The next time you dip your chopsticks into a
shared bowl of food, you may be picking up ulcer-causing bacteria along with the
noodles and rice.
Senior Chinese scientists and a 2005 Nobel Prize winner yesterday suggested
the possibility that sharing food with chopsticks could spread the bacterium H.
The comments came at a science lecture at the Shanghai Association for
Science and Technology featuring a talk by Australian scientist Barry Marshall,
co-winner of the Nobel Prize in Medicine or Physiology 2005.
Marshall is senior principal research fellow of University of Western
Australia. He was awarded the prize for research demonstrating that stomach and
peptic ulcers and inflammation of the stomach are caused by the H. pylori
When a leading Shanghai scientist asked him about a possible link between
gastric diseases and food sharing, Marshall said it was indeed possible, though
so far there hasn't been any confirmation.
The question was raised by Wang Mingwei, pharmacologist and director of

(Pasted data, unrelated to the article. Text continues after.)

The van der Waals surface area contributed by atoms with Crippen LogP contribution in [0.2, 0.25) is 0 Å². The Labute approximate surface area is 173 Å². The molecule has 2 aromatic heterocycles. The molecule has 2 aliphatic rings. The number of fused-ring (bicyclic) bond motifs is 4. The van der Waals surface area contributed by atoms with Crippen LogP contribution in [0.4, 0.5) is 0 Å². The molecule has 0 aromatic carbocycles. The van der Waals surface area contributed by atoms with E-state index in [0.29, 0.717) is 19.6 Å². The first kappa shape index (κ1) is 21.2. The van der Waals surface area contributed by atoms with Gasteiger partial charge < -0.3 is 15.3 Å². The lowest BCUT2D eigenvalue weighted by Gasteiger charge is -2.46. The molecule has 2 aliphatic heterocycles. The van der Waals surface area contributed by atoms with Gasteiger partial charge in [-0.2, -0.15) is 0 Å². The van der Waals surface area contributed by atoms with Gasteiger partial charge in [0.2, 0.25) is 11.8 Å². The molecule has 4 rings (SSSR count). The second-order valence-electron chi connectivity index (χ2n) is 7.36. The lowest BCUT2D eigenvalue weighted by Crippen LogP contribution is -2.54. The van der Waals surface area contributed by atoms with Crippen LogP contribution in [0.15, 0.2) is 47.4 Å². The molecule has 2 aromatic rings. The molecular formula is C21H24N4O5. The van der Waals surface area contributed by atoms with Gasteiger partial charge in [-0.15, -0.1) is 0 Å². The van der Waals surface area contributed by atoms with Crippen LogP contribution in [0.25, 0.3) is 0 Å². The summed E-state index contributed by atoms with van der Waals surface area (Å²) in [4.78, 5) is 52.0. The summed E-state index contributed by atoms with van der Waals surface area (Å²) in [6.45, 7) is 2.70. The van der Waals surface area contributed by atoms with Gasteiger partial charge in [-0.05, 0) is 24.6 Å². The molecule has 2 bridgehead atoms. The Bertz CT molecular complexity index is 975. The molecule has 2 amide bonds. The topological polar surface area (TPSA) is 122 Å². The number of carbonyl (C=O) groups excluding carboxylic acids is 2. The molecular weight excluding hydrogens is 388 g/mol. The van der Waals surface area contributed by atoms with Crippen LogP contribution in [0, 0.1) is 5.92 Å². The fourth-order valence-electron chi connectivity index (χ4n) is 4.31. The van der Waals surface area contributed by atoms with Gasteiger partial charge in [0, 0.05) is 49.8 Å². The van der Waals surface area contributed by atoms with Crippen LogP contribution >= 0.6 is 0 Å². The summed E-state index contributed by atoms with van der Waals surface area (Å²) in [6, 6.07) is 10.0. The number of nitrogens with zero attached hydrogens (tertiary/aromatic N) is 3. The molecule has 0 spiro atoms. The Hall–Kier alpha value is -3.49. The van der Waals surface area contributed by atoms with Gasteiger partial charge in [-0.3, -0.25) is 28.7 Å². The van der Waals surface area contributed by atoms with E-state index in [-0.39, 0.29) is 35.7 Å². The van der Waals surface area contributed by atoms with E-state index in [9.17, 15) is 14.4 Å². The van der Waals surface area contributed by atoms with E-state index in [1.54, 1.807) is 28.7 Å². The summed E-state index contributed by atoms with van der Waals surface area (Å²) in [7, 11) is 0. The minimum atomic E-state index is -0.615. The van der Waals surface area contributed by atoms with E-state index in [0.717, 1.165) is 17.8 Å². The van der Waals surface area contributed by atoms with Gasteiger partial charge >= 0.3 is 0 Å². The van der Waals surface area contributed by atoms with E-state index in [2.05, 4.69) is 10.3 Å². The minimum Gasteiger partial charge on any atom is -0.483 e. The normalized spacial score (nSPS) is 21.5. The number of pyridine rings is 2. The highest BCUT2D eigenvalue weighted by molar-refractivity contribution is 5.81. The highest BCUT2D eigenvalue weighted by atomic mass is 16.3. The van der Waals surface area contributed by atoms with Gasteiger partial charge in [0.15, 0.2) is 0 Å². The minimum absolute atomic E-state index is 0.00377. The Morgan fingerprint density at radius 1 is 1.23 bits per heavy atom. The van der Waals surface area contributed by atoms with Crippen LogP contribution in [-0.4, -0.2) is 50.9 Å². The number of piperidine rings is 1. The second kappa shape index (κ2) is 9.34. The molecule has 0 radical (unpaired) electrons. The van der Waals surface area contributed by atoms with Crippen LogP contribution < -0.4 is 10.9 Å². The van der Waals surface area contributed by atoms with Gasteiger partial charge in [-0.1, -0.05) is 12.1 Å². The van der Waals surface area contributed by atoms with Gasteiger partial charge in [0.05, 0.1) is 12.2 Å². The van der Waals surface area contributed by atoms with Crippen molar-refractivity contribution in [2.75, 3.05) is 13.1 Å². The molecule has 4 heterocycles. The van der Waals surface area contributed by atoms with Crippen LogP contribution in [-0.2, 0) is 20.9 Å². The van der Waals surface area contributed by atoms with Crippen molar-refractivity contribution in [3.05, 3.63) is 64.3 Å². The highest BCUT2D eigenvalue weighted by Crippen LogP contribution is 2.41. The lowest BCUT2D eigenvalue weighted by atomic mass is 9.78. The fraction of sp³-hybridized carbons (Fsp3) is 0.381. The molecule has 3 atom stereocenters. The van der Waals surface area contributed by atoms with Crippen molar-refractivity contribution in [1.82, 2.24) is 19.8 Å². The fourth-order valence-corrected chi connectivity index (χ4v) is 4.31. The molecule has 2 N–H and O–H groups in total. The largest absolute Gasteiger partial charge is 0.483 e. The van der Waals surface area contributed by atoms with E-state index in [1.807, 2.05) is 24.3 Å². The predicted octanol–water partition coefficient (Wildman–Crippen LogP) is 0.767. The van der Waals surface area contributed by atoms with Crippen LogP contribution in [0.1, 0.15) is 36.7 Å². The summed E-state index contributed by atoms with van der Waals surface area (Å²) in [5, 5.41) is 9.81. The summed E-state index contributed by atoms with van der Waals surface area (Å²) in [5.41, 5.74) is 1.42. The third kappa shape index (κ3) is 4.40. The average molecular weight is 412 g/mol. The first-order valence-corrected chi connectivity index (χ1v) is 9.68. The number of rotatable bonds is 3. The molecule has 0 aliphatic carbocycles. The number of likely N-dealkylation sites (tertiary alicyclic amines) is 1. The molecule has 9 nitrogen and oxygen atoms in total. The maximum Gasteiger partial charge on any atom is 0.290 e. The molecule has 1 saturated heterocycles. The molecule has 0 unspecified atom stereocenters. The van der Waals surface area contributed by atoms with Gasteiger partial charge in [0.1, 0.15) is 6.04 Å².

Shanghai-based Chinese National Center for Drug Screening. Wang noted that
colleagues around the world have discussed that there could be a link between
dipping chopsticks into shared food and the spread of the bacterium among people
In an interview after the presentation, Zhao Guoping, executive director of
the Chinese National Human Genome Research Center at Shanghai, told the Shanghai
Daily, that published research reports have found that Asians do have a higher
incidence of getting gastric diseases than Westerners.
He said when Easterners migrate to Western countries, after two or three
generations, they will have a lower incidence of gastric disease.
Zhao suggests Asian eating habits may have something to do with it, but the
link to eating style remains to be confirmed, he said.